Inside sunflower and pumpkin display, showing large and small sun flowers and unusual colored gourds.

Sunflower Variety Selection

[vc_row][vc_column width=”2/3″][vc_column_text css=”.vc_custom_1506257800509{margin-bottom: 0px !important;}”]Sunflowers are a very popular cut flower and have potential to add diversity to any market grower’s product mix.  We started growing a few last Fall for our seasonal retail stand to add diversity to our pumpkin patch.  There are many different options when looking at selecting varieties to grow.  There are differences in single stem or branching, pollen or pollenless, stem strength, blooms per plant, bloom size, days to bloom, color, day-neutral or not, and climate considerations.  When I started looking at which varieties to pick it was overwhelming, but there are a lot of good resources to help choose the right varieties for your operation. I hope that this post will help get you started on finding the flowers that are best for your operation.

Beautiful, bright yellow, small multi-stem sunflowers.The two basic categories that you have to first choose from are single stem or branching types.  We tried both this past year and there are pros and cons to both.  Branching types were beneficial because they had many blooms and they were a wide variety of colors.  Branching types give more options for bicolor, doubles (more than one layer of petals), and other unique qualities.  However, the stems on these are not near as strong or as long as the single stem varieties. This became a problem as we tried to cut them and sell them in vases and jars. They also take up more space and take 90 days to bloom usually.  The longer time gives more opportunity for insects and disease to degrade the quality of the flowers. They don’t tend to live as long in the vase and most have a lot of pollen.

Single stem varieties like Sunrich and the Pro Cut series are available and they are pollen less hybrids.  They usually quicker to bloom than branching, usually 60 days.  There are many day-neutral varieties which means that they are ideal to be grown in a hoop house earlier in the spring or later in the fall.  The spacing will determine the size of the flower which can range from bouquet to dinner plate sizes. They have stronger stems and they can last up to 2 weeks in plain water. The negative side is that you would have to succession plant every 10-14 days to have a continuous supply and that you need to charge $1 to $2 per stem in order to make a profit.

There are new varieties coming out every year and this will change some of the negative aspects of these two choices.  For example, we had some Pro Cut Red/Lemon Bicolor sunflowers this past year and they were very unique and beautiful.  As far as the branching varieties, it was harder to get the stems long enough or strong enough to look right in a vase.  It was also more difficult to get the spacing correct on them since we planted both single and branching varieties.  I recommend the Sunrich and Pro Cut series because they have a good stem and plenty of color choices. They provide the traditional look of the sunflower that appeals to so many people and they are pollenless. They are also relatively easy to grow and are not sensitive to when you grow them. They last well for the consumer and we had many people that came back to get more! There are nice variety packs of these series that offer a couple of the most popular cultivars.  Once you have established what works best for your needs, you can then explore some of the other options that are available. I am looking forward to growing some of the plum and strawberry blonde sunflowers this year!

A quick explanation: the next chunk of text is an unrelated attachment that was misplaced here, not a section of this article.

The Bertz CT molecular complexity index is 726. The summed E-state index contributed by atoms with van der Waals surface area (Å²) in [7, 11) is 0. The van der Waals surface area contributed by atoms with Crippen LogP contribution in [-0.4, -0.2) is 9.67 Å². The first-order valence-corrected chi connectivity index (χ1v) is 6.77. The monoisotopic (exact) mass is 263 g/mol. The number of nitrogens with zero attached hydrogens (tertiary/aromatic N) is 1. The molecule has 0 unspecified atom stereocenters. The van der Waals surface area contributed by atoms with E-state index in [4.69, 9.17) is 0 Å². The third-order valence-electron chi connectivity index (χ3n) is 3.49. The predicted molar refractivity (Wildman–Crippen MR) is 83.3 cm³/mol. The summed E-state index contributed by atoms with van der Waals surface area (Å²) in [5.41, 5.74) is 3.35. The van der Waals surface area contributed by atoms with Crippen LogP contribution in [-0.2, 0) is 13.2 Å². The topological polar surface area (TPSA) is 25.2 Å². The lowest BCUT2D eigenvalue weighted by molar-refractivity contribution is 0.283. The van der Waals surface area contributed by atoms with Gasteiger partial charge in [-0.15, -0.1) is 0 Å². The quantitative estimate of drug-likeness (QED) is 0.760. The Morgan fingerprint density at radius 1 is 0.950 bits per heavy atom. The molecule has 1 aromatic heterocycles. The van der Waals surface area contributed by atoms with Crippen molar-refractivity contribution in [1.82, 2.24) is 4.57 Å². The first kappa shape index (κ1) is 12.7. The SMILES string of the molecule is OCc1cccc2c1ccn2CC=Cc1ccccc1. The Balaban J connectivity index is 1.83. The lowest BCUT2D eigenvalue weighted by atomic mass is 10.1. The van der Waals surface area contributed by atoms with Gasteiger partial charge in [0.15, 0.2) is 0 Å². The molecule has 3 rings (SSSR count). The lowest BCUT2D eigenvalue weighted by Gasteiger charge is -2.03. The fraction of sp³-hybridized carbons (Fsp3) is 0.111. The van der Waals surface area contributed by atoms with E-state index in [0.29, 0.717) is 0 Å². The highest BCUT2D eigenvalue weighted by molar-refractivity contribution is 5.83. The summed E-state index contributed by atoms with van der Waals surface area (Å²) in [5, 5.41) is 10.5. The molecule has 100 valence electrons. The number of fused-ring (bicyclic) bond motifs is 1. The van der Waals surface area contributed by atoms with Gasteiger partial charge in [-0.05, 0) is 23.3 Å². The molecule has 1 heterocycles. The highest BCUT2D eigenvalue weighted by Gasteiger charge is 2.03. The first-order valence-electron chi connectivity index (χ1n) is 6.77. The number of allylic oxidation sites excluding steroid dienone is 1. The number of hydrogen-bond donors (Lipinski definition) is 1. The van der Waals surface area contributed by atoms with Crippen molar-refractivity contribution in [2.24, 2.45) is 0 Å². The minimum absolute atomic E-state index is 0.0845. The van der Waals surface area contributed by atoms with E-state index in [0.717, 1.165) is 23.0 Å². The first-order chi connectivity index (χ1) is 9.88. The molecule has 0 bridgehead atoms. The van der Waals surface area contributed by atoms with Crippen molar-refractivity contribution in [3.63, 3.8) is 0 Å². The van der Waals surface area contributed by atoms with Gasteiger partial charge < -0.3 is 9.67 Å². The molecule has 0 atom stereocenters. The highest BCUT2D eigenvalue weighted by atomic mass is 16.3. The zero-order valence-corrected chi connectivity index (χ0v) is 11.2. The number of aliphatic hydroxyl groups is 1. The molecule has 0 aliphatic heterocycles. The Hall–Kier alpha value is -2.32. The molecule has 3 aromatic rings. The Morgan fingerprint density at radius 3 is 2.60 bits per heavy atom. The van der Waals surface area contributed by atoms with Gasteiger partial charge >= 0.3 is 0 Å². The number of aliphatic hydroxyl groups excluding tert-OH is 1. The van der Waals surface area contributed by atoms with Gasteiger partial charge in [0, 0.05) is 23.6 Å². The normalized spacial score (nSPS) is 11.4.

Lydia Fitzgerald: Student, writer, flower & vegetable farmer!About: I grew up on a farm in Nelson County, Va and helped raise wholesale pumpkins, apples, corn, and soybeans. I did work in food safety and certifications and started a retail sector with pumpkins, gourds, sunflowers, Indian corn, and sweet corn for a pick-your-own operation. I have been involved in home vegetable gardening and I love to learn about different management and marketing strategies for small and large scale production systems. I am currently a student at Virginia Tech studying Crop and Soil Science planning to attend graduate school in the fall.

References:

http://extension.psu.edu/business/ag-alternatives/horticulture/specialty-crops/cut-flower-production

http://www.johnnyseeds.com/growers-library/flowers/library-flowers-choose-sunflowers.html

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